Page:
FORGET Bradley Wiggins, Padiham’s Olympic medallist Harry Hill had to produce his own marathon effort just to reach the 1936 Berlin Games – not to mention getting home again!

The cycling legend, who was presented his bronze medal in the 4,000m team pursuit by Adolf Hitler, could not afford the train fare to travel to meet up with the British team in London and so made the circa 200-mile journey on the bike he planned to ride at the Olympics.

The effort was worth it as he and his team-mates stormed to bronze at Berlin but, on his return to Britain, another gruelling bike ride home awaited him.

But Hill’s purchase of an Olympic souvenir jacket in Berlin rendered him unable to purchase food for the journey home and, weak from hunger, he hitched a ride for the final 30 miles.

Bob Clark, a former Padiham town mayor, said: “I met Harry a few times when he used to come up to Padiham Cricket Club. He was getting on a bit then but he still went around everywhere on his bike.”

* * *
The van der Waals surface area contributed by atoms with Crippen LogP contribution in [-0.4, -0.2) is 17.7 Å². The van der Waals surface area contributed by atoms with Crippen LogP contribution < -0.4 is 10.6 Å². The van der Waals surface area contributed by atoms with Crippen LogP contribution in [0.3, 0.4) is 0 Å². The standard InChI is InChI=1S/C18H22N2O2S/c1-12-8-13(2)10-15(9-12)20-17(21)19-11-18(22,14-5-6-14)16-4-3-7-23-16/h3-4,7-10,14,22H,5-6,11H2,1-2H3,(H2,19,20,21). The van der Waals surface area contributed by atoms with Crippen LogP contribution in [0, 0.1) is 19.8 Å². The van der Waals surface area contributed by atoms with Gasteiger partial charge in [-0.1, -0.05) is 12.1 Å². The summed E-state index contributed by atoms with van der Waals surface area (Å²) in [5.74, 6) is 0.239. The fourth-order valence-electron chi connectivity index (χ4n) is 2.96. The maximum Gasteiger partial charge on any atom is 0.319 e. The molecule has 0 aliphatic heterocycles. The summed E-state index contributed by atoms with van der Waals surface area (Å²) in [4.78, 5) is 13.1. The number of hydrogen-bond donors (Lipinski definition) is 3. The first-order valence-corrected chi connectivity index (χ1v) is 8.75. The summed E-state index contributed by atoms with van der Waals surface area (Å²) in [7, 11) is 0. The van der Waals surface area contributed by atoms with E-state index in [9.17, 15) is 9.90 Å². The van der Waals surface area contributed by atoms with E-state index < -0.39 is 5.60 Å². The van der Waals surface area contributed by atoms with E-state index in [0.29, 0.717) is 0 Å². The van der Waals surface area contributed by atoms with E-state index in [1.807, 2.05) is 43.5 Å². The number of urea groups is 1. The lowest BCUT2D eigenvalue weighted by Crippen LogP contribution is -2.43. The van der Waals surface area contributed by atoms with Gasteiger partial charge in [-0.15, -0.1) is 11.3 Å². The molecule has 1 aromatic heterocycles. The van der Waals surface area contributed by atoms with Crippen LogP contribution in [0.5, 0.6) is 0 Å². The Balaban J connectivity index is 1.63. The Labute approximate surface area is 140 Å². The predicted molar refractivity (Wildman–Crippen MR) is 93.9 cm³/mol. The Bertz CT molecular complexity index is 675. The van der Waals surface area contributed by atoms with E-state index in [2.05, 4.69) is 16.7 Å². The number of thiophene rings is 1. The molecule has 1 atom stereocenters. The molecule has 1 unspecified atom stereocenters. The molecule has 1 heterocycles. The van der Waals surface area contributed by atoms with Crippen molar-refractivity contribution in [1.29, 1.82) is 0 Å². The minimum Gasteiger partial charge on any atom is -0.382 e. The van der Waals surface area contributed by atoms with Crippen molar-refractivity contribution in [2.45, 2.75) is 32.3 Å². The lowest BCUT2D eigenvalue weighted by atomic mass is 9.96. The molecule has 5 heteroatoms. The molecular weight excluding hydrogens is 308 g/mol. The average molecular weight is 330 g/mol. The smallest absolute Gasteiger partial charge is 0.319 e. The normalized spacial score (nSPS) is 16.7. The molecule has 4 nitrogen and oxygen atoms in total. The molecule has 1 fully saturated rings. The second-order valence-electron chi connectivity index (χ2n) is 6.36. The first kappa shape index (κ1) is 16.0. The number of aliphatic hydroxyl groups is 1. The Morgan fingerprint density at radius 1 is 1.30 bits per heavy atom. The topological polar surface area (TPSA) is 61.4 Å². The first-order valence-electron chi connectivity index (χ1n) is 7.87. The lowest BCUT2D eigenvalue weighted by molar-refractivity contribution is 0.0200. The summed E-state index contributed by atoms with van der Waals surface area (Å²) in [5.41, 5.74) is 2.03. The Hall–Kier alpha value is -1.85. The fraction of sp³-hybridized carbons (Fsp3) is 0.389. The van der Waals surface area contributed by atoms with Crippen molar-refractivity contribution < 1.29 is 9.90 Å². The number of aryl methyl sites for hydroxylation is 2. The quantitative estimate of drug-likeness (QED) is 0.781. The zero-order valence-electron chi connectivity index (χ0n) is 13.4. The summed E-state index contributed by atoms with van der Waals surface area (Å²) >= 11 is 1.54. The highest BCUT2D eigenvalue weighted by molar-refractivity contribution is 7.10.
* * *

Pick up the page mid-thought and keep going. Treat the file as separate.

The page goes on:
Hill, who was born in Padiham in 1916, was the oldest surviving British male winner of an Olympic medal when he died of pneumonia in 2009.

Raised by his mother in Sheffield, Hill started competing in time trials across the country after joining Sheffield Phoenix cycling club as a teenager.

The 1936 Berlin Olympics, which will be forever associated with Hitler and the Nazis, was to prove the pinnacle of a career that continued to hit highs.

In 1937, he entered the Guiness Book of Records when he became the first person to cycle 25 miles in an hour on in indoor track and he went on to break the professional hour record in 1939.

During World War Two, Hill moved to Barrow-in-Furness to help build submarines to mark the end of his professional career, but he enjoyed a glittering amateur career – combined with running a garage in Radcliffe, Bury. He won a sackful of medals and was a five-time winner of the national veterans title. He celebrated his retirement in 1960 by cycling across North America.

He even attepted to equal his own world record at the age of 80 by seeing how far he could cycle in an hour and fell just 1.5miles short of the 25 miles he had achieved previously.

His Olympic achievements received the acclaim they deserved when he met the Queen at a Buckingham Palace reception celebrating 100 years of the British Olympian Association in 2005.